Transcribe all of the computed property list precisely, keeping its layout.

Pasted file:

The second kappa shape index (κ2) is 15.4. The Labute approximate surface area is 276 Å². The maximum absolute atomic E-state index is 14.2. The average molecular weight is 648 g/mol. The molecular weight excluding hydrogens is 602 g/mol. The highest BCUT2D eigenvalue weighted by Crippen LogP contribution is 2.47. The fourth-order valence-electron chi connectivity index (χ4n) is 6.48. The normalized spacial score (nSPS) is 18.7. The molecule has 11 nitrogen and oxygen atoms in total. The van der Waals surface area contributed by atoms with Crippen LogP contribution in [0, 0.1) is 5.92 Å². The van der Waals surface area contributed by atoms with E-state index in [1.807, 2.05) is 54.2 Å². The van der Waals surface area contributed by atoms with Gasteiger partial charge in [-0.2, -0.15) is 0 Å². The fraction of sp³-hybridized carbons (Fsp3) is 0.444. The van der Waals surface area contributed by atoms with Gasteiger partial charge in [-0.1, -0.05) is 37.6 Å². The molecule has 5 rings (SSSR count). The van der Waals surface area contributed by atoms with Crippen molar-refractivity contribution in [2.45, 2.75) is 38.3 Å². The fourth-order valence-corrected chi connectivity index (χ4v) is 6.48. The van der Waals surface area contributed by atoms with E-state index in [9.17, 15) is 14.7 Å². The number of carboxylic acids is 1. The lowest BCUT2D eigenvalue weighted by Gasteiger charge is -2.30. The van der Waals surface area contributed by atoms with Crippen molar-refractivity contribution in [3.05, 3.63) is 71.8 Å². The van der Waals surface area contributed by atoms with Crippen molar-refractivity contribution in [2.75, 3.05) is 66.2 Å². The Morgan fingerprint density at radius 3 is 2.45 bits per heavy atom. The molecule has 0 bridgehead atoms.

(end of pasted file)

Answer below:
The second kappa shape index (κ2) is 15.4. The Labute approximate surface area is 276 Å². The maximum absolute atomic E-state index is 14.2. The average molecular weight is 648 g/mol. The molecular weight excluding hydrogens is 602 g/mol. The highest BCUT2D eigenvalue weighted by Crippen LogP contribution is 2.47. The fourth-order valence-electron chi connectivity index (χ4n) is 6.48. The normalized spacial score (nSPS) is 18.7. The molecule has 11 nitrogen and oxygen atoms in total. The van der Waals surface area contributed by atoms with Crippen LogP contribution in [0, 0.1) is 5.92 Å². The van der Waals surface area contributed by atoms with E-state index in [1.807, 2.05) is 54.2 Å². The van der Waals surface area contributed by atoms with Gasteiger partial charge in [-0.2, -0.15) is 0 Å². The fraction of sp³-hybridized carbons (Fsp3) is 0.444. The van der Waals surface area contributed by atoms with Gasteiger partial charge in [-0.1, -0.05) is 37.6 Å². The molecule has 5 rings (SSSR count). The van der Waals surface area contributed by atoms with Crippen molar-refractivity contribution in [2.45, 2.75) is 38.3 Å². The fourth-order valence-corrected chi connectivity index (χ4v) is 6.48. The van der Waals surface area contributed by atoms with E-state index in [9.17, 15) is 14.7 Å². The number of carboxylic acids is 1. The lowest BCUT2D eigenvalue weighted by Gasteiger charge is -2.30. The van der Waals surface area contributed by atoms with Crippen molar-refractivity contribution in [3.05, 3.63) is 71.8 Å². The van der Waals surface area contributed by atoms with Crippen molar-refractivity contribution in [2.75, 3.05) is 66.2 Å². The Morgan fingerprint density at radius 3 is 2.45 bits per heavy atom. The molecule has 0 bridgehead atoms.